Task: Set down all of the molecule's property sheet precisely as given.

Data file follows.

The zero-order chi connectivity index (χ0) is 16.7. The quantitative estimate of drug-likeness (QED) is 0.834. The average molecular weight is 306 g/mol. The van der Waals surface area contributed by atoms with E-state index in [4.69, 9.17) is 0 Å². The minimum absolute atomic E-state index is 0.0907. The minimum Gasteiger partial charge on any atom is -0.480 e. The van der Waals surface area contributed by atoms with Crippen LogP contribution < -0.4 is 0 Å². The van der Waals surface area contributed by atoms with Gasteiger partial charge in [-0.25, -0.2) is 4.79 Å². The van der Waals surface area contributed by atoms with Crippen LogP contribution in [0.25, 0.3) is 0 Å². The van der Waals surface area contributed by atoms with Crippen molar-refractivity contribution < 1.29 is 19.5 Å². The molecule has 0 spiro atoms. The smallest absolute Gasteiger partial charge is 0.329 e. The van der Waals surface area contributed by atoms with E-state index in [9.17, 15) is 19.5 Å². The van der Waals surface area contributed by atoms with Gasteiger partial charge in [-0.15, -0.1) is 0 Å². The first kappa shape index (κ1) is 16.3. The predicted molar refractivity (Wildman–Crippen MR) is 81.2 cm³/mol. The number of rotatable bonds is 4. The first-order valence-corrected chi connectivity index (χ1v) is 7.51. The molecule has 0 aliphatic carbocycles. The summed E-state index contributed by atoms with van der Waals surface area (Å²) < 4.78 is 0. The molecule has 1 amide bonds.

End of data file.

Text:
The zero-order chi connectivity index (χ0) is 16.7. The quantitative estimate of drug-likeness (QED) is 0.834. The average molecular weight is 306 g/mol. The van der Waals surface area contributed by atoms with E-state index in [4.69, 9.17) is 0 Å². The minimum absolute atomic E-state index is 0.0907. The minimum Gasteiger partial charge on any atom is -0.480 e. The van der Waals surface area contributed by atoms with Crippen LogP contribution < -0.4 is 0 Å². The van der Waals surface area contributed by atoms with Gasteiger partial charge in [-0.25, -0.2) is 4.79 Å². The van der Waals surface area contributed by atoms with Crippen LogP contribution in [0.25, 0.3) is 0 Å². The van der Waals surface area contributed by atoms with Crippen molar-refractivity contribution < 1.29 is 19.5 Å². The molecule has 0 spiro atoms. The smallest absolute Gasteiger partial charge is 0.329 e. The van der Waals surface area contributed by atoms with E-state index in [9.17, 15) is 19.5 Å². The van der Waals surface area contributed by atoms with Gasteiger partial charge in [-0.15, -0.1) is 0 Å². The first kappa shape index (κ1) is 16.3. The predicted molar refractivity (Wildman–Crippen MR) is 81.2 cm³/mol. The number of rotatable bonds is 4. The first-order valence-corrected chi connectivity index (χ1v) is 7.51. The molecule has 0 aliphatic carbocycles. The summed E-state index contributed by atoms with van der Waals surface area (Å²) < 4.78 is 0. The molecule has 1 amide bonds.